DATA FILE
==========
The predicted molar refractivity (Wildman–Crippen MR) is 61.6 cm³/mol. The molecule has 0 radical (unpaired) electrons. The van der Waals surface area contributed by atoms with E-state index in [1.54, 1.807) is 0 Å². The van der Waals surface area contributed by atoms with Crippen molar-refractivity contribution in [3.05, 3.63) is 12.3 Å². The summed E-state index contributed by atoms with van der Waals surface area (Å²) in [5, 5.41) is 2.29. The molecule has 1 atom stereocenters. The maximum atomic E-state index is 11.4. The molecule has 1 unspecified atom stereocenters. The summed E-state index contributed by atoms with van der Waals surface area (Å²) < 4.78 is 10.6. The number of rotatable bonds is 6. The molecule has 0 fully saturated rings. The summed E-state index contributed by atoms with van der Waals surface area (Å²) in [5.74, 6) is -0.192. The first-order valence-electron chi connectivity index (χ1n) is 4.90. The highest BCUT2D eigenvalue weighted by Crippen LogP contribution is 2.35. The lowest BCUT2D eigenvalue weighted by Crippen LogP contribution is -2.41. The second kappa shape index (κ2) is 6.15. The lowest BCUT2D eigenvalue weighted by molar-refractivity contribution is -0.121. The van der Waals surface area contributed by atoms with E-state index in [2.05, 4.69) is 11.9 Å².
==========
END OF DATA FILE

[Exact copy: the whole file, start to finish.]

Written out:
The predicted molar refractivity (Wildman–Crippen MR) is 61.6 cm³/mol. The molecule has 0 radical (unpaired) electrons. The van der Waals surface area contributed by atoms with E-state index in [1.54, 1.807) is 0 Å². The van der Waals surface area contributed by atoms with Crippen molar-refractivity contribution in [3.05, 3.63) is 12.3 Å². The summed E-state index contributed by atoms with van der Waals surface area (Å²) in [5, 5.41) is 2.29. The molecule has 1 atom stereocenters. The maximum atomic E-state index is 11.4. The molecule has 1 unspecified atom stereocenters. The summed E-state index contributed by atoms with van der Waals surface area (Å²) < 4.78 is 10.6. The number of rotatable bonds is 6. The molecule has 0 fully saturated rings. The summed E-state index contributed by atoms with van der Waals surface area (Å²) in [5.74, 6) is -0.192. The first-order valence-electron chi connectivity index (χ1n) is 4.90. The highest BCUT2D eigenvalue weighted by Crippen LogP contribution is 2.35. The lowest BCUT2D eigenvalue weighted by Crippen LogP contribution is -2.41. The second kappa shape index (κ2) is 6.15. The lowest BCUT2D eigenvalue weighted by molar-refractivity contribution is -0.121. The van der Waals surface area contributed by atoms with E-state index in [2.05, 4.69) is 11.9 Å².